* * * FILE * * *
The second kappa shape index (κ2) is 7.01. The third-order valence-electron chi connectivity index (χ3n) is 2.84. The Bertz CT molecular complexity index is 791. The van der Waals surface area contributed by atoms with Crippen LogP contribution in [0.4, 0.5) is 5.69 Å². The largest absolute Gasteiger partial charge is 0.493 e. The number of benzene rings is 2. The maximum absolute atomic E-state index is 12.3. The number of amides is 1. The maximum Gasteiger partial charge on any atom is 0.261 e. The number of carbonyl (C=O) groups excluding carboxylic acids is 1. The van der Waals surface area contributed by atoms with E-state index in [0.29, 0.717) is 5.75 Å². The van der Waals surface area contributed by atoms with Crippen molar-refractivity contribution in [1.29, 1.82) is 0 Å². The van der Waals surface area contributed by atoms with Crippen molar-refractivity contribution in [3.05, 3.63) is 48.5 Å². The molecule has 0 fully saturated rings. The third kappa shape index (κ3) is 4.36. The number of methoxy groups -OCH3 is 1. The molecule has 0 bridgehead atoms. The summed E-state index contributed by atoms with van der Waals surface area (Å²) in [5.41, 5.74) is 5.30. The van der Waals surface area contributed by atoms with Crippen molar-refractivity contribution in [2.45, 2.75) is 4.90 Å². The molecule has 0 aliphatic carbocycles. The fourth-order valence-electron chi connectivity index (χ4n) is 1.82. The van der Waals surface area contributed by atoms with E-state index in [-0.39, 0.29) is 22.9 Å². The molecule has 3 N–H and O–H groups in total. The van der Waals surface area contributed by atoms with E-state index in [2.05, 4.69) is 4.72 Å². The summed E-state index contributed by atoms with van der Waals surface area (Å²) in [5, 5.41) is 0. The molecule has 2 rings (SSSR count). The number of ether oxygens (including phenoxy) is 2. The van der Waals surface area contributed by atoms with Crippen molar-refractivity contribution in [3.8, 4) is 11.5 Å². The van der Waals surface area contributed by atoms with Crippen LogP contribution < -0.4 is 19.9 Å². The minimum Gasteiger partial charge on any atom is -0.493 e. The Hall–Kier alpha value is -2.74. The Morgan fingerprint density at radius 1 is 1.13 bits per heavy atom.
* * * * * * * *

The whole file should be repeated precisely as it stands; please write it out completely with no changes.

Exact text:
The second kappa shape index (κ2) is 7.01. The third-order valence-electron chi connectivity index (χ3n) is 2.84. The Bertz CT molecular complexity index is 791. The van der Waals surface area contributed by atoms with Crippen LogP contribution in [0.4, 0.5) is 5.69 Å². The largest absolute Gasteiger partial charge is 0.493 e. The number of benzene rings is 2. The maximum absolute atomic E-state index is 12.3. The number of amides is 1. The maximum Gasteiger partial charge on any atom is 0.261 e. The number of carbonyl (C=O) groups excluding carboxylic acids is 1. The van der Waals surface area contributed by atoms with E-state index in [0.29, 0.717) is 5.75 Å². The van der Waals surface area contributed by atoms with Crippen molar-refractivity contribution in [1.29, 1.82) is 0 Å². The van der Waals surface area contributed by atoms with Crippen molar-refractivity contribution in [3.05, 3.63) is 48.5 Å². The molecule has 0 fully saturated rings. The third kappa shape index (κ3) is 4.36. The number of methoxy groups -OCH3 is 1. The molecule has 0 bridgehead atoms. The summed E-state index contributed by atoms with van der Waals surface area (Å²) in [5.41, 5.74) is 5.30. The van der Waals surface area contributed by atoms with Crippen molar-refractivity contribution in [2.45, 2.75) is 4.90 Å². The molecule has 0 aliphatic carbocycles. The fourth-order valence-electron chi connectivity index (χ4n) is 1.82. The van der Waals surface area contributed by atoms with E-state index in [-0.39, 0.29) is 22.9 Å². The molecule has 3 N–H and O–H groups in total. The van der Waals surface area contributed by atoms with E-state index in [2.05, 4.69) is 4.72 Å². The summed E-state index contributed by atoms with van der Waals surface area (Å²) in [5, 5.41) is 0. The molecule has 2 rings (SSSR count). The number of ether oxygens (including phenoxy) is 2. The van der Waals surface area contributed by atoms with Crippen molar-refractivity contribution in [3.8, 4) is 11.5 Å². The van der Waals surface area contributed by atoms with Crippen LogP contribution < -0.4 is 19.9 Å². The minimum Gasteiger partial charge on any atom is -0.493 e. The Hall–Kier alpha value is -2.74. The Morgan fingerprint density at radius 1 is 1.13 bits per heavy atom.